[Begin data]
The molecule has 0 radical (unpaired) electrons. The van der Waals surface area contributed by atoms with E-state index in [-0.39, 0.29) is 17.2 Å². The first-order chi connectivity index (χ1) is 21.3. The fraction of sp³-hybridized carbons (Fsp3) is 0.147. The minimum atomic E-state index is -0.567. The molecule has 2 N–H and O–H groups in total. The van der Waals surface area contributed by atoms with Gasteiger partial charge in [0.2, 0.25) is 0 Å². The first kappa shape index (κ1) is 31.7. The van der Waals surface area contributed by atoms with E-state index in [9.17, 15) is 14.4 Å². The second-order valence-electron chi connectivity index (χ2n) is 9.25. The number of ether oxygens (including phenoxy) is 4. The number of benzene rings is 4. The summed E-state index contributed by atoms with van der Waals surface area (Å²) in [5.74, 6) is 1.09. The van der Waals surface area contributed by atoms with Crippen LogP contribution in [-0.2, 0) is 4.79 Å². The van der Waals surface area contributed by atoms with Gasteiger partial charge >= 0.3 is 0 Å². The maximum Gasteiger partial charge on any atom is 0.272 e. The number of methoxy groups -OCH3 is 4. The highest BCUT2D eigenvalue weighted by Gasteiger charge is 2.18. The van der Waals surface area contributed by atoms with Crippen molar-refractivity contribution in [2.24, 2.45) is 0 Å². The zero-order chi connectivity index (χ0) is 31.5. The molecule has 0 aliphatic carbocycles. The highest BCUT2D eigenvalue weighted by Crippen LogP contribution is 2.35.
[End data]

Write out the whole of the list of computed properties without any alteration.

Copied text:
The molecule has 0 radical (unpaired) electrons. The van der Waals surface area contributed by atoms with E-state index in [-0.39, 0.29) is 17.2 Å². The first-order chi connectivity index (χ1) is 21.3. The fraction of sp³-hybridized carbons (Fsp3) is 0.147. The minimum atomic E-state index is -0.567. The molecule has 2 N–H and O–H groups in total. The van der Waals surface area contributed by atoms with Gasteiger partial charge in [0.2, 0.25) is 0 Å². The first kappa shape index (κ1) is 31.7. The van der Waals surface area contributed by atoms with E-state index in [9.17, 15) is 14.4 Å². The second-order valence-electron chi connectivity index (χ2n) is 9.25. The number of ether oxygens (including phenoxy) is 4. The number of benzene rings is 4. The summed E-state index contributed by atoms with van der Waals surface area (Å²) in [5.74, 6) is 1.09. The van der Waals surface area contributed by atoms with Crippen LogP contribution in [-0.2, 0) is 4.79 Å². The van der Waals surface area contributed by atoms with Gasteiger partial charge >= 0.3 is 0 Å². The maximum Gasteiger partial charge on any atom is 0.272 e. The number of methoxy groups -OCH3 is 4. The highest BCUT2D eigenvalue weighted by Gasteiger charge is 2.18. The van der Waals surface area contributed by atoms with Crippen molar-refractivity contribution in [2.24, 2.45) is 0 Å². The zero-order chi connectivity index (χ0) is 31.5. The molecule has 0 aliphatic carbocycles. The highest BCUT2D eigenvalue weighted by Crippen LogP contribution is 2.35.